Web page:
The SI derived unit for measuring the catalytic activity of a catalyst is the katal, which is quantified in moles per second. The productivity of a catalyst can be described by the turnover number (or TON) and the catalytic activity by the turn over frequency (TOF), which is the TON per time unit. The biochemical equivalent is the enzyme unit. For more information on the efficiency of enzymatic catalysis, see the article on enzymes.
Catalytic reaction mechanisms
In general, chemical reactions occur faster in the presence of a catalyst because the catalyst provides an alternative reaction pathway - or mechanism - with a lower activation energy than the non-catalyzed mechanism. In catalyzed mechanisms, the catalyst usually reacts to form an intermediate, which then regenerates the original catalyst in the process.
Catalysts generally react with one or more reactants to form intermediates that subsequently give the final reaction product. In the process, the catalyst is regenerated. In principle, often only small amounts of catalysts are required to increase the rate of the reaction. In practice, however, catalysts are sometimes slow or are even consumed in secondary processes. The catalyst does often appear in the rate equation.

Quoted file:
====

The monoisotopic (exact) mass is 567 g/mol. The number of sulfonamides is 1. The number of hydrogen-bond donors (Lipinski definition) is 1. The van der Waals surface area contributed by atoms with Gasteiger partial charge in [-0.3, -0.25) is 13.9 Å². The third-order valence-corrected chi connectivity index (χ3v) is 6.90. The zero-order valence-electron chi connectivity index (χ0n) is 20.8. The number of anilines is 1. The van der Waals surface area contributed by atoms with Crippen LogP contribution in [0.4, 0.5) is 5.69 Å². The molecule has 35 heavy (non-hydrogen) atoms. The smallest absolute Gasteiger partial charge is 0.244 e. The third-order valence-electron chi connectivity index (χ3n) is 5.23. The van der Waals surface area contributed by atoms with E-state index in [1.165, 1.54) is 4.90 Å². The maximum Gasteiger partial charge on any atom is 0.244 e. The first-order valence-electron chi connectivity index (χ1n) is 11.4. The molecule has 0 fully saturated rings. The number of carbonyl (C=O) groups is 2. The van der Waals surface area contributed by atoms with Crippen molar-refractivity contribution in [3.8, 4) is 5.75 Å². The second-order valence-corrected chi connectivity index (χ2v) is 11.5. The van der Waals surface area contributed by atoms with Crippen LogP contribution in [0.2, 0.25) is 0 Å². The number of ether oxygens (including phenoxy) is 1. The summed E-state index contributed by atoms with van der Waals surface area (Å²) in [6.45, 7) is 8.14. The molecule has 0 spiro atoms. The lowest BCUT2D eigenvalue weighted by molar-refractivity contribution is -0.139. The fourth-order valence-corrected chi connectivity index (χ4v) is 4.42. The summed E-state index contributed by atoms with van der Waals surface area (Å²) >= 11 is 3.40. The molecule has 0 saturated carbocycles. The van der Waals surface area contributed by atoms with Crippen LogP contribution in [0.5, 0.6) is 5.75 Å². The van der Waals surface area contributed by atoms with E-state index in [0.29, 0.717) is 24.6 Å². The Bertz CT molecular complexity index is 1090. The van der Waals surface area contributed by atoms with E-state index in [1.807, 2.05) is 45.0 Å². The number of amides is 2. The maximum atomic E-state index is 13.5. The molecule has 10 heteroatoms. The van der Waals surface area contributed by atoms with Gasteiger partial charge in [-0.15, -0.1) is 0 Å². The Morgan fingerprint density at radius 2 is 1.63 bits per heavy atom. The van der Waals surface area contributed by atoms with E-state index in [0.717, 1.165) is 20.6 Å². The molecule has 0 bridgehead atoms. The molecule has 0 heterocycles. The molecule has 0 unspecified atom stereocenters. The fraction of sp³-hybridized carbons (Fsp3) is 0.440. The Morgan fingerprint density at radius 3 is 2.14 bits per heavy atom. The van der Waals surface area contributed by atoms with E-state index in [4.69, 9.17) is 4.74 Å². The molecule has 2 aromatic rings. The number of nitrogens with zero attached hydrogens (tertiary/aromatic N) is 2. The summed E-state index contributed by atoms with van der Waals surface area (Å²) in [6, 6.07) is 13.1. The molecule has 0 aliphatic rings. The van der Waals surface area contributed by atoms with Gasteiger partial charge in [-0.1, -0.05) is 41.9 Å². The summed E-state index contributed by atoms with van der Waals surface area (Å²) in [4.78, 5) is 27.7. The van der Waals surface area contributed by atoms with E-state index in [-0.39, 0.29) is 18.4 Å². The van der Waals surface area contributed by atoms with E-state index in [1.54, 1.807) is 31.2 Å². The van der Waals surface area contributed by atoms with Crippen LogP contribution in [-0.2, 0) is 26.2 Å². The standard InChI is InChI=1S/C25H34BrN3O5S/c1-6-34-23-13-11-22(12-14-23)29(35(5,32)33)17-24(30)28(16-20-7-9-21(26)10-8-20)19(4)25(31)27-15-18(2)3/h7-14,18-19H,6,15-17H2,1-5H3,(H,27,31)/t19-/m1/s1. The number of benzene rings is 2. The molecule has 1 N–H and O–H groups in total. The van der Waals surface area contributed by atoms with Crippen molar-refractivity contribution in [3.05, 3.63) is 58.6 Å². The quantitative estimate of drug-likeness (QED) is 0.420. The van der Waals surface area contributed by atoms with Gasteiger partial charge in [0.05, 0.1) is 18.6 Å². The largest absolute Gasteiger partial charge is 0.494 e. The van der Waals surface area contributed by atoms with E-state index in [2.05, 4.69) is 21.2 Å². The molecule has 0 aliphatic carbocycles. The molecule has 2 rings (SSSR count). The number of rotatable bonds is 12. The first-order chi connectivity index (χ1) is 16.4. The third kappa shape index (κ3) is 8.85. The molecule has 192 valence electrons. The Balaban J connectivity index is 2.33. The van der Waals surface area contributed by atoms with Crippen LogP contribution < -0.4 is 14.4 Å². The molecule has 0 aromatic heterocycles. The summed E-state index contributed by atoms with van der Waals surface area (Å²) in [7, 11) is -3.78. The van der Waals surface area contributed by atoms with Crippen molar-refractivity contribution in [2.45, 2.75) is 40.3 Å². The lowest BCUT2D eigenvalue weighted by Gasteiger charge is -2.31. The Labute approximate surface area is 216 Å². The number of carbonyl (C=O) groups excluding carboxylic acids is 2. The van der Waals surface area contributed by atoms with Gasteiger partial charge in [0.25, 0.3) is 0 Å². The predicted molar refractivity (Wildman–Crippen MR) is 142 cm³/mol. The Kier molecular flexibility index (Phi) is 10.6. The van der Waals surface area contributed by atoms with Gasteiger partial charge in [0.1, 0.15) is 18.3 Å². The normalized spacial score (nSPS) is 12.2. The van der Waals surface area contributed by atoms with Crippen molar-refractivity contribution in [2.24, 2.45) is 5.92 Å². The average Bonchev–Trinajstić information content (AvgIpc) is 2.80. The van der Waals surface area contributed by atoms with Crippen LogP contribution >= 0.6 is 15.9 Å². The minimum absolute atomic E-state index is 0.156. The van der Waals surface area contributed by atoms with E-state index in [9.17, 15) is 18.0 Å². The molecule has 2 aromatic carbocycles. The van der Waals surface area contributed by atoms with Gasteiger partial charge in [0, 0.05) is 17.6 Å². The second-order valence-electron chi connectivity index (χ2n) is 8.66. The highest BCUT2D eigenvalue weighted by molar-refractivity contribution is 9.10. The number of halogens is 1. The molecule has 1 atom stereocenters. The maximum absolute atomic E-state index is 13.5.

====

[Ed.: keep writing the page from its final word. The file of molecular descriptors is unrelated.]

As a simple example in the gas phase, the reaction 2 SO2 + O2 → 2 SO3 can be catalyzed by adding nitric oxide. The reaction mechanism occurs in two steps:
2 NO + O2 → 2 NO2 (slow)
NO2 + SO2 → NO + SO3 (fast, twice)
The overall reaction is the first equation plus twice the second reaction, so that the NO catalyst is regenerated and does not participate in the net reaction. The overall rate is the rate of the slow step
v = 2k1[NO]2[O2].